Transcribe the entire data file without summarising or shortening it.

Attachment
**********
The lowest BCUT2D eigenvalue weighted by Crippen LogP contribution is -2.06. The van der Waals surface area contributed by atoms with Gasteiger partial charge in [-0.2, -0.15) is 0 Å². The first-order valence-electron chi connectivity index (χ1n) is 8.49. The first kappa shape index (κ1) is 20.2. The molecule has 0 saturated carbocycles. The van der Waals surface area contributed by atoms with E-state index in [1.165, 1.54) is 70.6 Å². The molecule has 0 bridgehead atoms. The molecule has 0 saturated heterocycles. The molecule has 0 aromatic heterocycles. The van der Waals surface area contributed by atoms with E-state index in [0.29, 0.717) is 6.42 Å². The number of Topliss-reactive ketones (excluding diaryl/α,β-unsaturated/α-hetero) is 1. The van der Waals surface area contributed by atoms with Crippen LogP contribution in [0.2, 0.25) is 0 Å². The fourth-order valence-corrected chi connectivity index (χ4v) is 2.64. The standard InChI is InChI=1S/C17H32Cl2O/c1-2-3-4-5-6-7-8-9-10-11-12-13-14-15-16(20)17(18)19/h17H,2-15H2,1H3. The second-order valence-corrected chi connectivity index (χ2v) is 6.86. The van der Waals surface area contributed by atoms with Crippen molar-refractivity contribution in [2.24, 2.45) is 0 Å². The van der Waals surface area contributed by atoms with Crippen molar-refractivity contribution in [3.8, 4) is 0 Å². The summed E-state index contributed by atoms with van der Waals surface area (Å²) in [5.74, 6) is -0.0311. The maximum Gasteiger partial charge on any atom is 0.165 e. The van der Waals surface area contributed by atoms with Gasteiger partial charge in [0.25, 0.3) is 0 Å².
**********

The lowest BCUT2D eigenvalue weighted by Crippen LogP contribution is -2.06. The van der Waals surface area contributed by atoms with Gasteiger partial charge in [-0.2, -0.15) is 0 Å². The first-order valence-electron chi connectivity index (χ1n) is 8.49. The first kappa shape index (κ1) is 20.2. The molecule has 0 saturated carbocycles. The van der Waals surface area contributed by atoms with E-state index in [1.165, 1.54) is 70.6 Å². The molecule has 0 bridgehead atoms. The molecule has 0 saturated heterocycles. The molecule has 0 aromatic heterocycles. The van der Waals surface area contributed by atoms with E-state index in [0.29, 0.717) is 6.42 Å². The number of Topliss-reactive ketones (excluding diaryl/α,β-unsaturated/α-hetero) is 1. The van der Waals surface area contributed by atoms with Crippen LogP contribution in [0.2, 0.25) is 0 Å². The fourth-order valence-corrected chi connectivity index (χ4v) is 2.64. The standard InChI is InChI=1S/C17H32Cl2O/c1-2-3-4-5-6-7-8-9-10-11-12-13-14-15-16(20)17(18)19/h17H,2-15H2,1H3. The second-order valence-corrected chi connectivity index (χ2v) is 6.86. The van der Waals surface area contributed by atoms with Crippen molar-refractivity contribution in [2.24, 2.45) is 0 Å². The van der Waals surface area contributed by atoms with Crippen molar-refractivity contribution in [3.8, 4) is 0 Å². The summed E-state index contributed by atoms with van der Waals surface area (Å²) in [5.74, 6) is -0.0311. The maximum Gasteiger partial charge on any atom is 0.165 e. The van der Waals surface area contributed by atoms with Gasteiger partial charge in [0.25, 0.3) is 0 Å².